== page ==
New Zealand-based photographer Sarah Simmons has won an international photo competition with a powerful newborn photo showing a baby with his twin brother’s ashes.
Stuff.co.nz reports that mother Cherie Ayrton learned the devastating news that one of her twins had passed away in the womb at her five-month ultrasound scan.
She still kept the newborn photo shoot she had booked with Simmons, and the photographer came up with the idea of capturing a portrait of baby Tiger with his brother Johnny’s ashes.
Simmons wrapped Tiger in a cloth, twisted it, and connected the other end to Johnny’s ashes
For the past three years, Russian photographer Vadim Sherbakov has been capturing time-blended composite photos in his home city of Moscow.
To create the photos, Sherbakov visits the locations and stays for 1-3 hours as the light changes. With his camera fixed in the exact same place, Sherbakov captures a large number of photos that show different lighting conditions over that time.
Once at his computer, Sherbakov picks the best portions from various photos across time and combines them into a single composite photo. In this way, Sherbakov is able to create photos that show things like car light trails
Iranian photographer Alireza Rostami had a broken vintage Chinese Seagull TLR camera on his hands, and he recently decided to get creative with it by turning the lens into a working wristwatch-style camera.
Rostami extracted the lens and shutter mechanism from the camera and mounted them to a black leather watch strap.
Custom-cut circular pieces of film are loaded into the back of the camera.
Here’s what the resulting camera looks like when worn on the wrist like a watch:
We are going to use 100 Lume Cube LED lights to teach you how continuous light can be used on a set. Using continuous light on set for still photography is a great way to learn photographic concepts and getting you comfortable with lighting techniques.
Since continuous light never turns off, it’s much easier to see what the lights do and make easy adjustments.
A key light will generally be a stop less than your rim light. First, you set your aperture, shutter, and exposure for your key light. Now the rim light is just a little brighter and gives
After Erin Wotherspoon and Steve Markle got engaged recently, Steve had the idea of getting creative with their engagement photos by making them 1970s-themed (an era he’s obsessed with).
HuffPost reports that the enlisted the help of photographer Robyn S. Russell for the photo shoot held at the couple’s home in the Parkdale neighborhood of Toronto, Canada.
The home was already perfect for the shoot thanks to its 70s-style elements, and the couple found their outfits from a TV and film wardrobe rental business.
You can find more of Russell’s work on her website, Facebook, and Instagram.
Cardpackr is a new memory card storage solution designed by a design partnership called W2. It’s a stackable magnetic case that can expand to hold as many memory cards as you need.
The Cardpackr system consists of one cover layer and as many standard layers as you’d like.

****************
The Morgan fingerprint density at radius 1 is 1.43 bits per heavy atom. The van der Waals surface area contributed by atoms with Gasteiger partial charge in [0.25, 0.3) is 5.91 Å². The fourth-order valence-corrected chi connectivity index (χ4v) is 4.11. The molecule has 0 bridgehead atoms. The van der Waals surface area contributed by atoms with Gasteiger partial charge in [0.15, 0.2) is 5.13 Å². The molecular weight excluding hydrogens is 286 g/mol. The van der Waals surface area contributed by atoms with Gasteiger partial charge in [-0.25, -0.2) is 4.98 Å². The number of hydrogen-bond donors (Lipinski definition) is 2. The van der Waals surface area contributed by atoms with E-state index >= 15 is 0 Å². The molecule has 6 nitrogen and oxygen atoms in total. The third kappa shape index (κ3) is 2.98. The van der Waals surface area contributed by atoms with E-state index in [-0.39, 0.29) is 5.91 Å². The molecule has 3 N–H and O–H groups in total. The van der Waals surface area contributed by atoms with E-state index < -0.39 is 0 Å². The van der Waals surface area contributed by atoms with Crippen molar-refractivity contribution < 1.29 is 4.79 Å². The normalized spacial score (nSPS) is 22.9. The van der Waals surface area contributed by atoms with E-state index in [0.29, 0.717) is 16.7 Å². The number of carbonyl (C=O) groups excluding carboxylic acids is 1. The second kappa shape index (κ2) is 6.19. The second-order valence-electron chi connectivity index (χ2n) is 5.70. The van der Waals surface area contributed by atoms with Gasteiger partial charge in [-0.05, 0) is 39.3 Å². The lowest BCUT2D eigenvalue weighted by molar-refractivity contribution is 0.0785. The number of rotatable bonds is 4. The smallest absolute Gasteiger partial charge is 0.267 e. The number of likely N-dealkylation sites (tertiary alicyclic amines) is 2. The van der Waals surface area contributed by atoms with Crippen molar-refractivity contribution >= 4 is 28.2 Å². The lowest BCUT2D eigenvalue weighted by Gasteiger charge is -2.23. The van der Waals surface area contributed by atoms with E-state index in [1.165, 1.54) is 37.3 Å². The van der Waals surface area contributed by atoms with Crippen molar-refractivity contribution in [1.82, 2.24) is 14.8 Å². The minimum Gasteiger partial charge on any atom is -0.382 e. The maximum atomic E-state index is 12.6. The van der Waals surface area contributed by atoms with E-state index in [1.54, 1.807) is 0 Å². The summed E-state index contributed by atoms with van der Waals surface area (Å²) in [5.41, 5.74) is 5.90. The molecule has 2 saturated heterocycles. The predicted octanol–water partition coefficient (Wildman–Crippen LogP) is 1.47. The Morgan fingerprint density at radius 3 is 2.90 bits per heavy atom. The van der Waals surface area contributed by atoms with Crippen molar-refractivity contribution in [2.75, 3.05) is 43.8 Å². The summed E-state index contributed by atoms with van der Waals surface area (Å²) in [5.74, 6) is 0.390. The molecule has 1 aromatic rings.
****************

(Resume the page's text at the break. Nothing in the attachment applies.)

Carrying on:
Each layer has 4 strong neodymium magnets — memory cards aren’t harmed by magnets — built in that keep all the layers together when your cards are put away.
“These give just the right amount of grip to stop the layers accidentally coming apart whilst at the same time making it simple
Star stacking is a popular technique astro-photographers use to create photos and time-lapses of star trails. But what do you get when a lightning storm is also in the frame? Maui-based photographer Joe Domrad created a mesmerizing time-lapse that will show you.
Here’s the 16-second video:
Domrad was shooting with an exposure time of around 12 seconds and captured about 500 photos for this time-lapse.
The dotted lines you see streaking across the frame are the blinking lights on airplanes. And
I’ve always had bad luck with portable hard drives. Over the years I have had failures with several brands and models, so nowadays I have almost everything in the cloud for more security. The last time this happened was a couple of months ago: one of my backup hard drives became corrupt, I took it to the tech and they gave me a very high quote that at the moment I could not afford to pay.
As a photographer I’m not a very good computer technician, I do not know much about recovery software but a friend who is quite
Wire Hon is a Malaysian toy collector and photographer who has been shooting creative photos of himself and his family with Marvel superheroes by carefully posing tiny figurines and using forced perspective.
Here’s what a behind-the-scenes look typically looks like (Hon captures all his photos using his smartphone and its deep depth-of-field):
…and here’s the photo that resulted from the above setup:
Hon’s imaginative photos come with a dose of humor. He, his wife, and his son can be seen bossing Marvel superheroes around and being found in strange scenarios with them.
The group even posed for this picture together:
After using light-equipped drones to illuminate landscapes and create halos over rock pinnacles, photographer Reuben Wu is back with another creative drone light-painting photo series. Titled Aeroglyph, the photos show glowing symbols hovering over waters.
All the symbols are traced during long-exposure photos using a distant drone that’s carrying a lighting rig. The plus and minus were shot over the Pacific Ocean, while the square and triangle were captured over Lake Michigan.
“This is an evolution of my Lux Noctis series, where I’m focusing on the actual light path rather than the illuminated landscape,” Wu tells PetaPixel.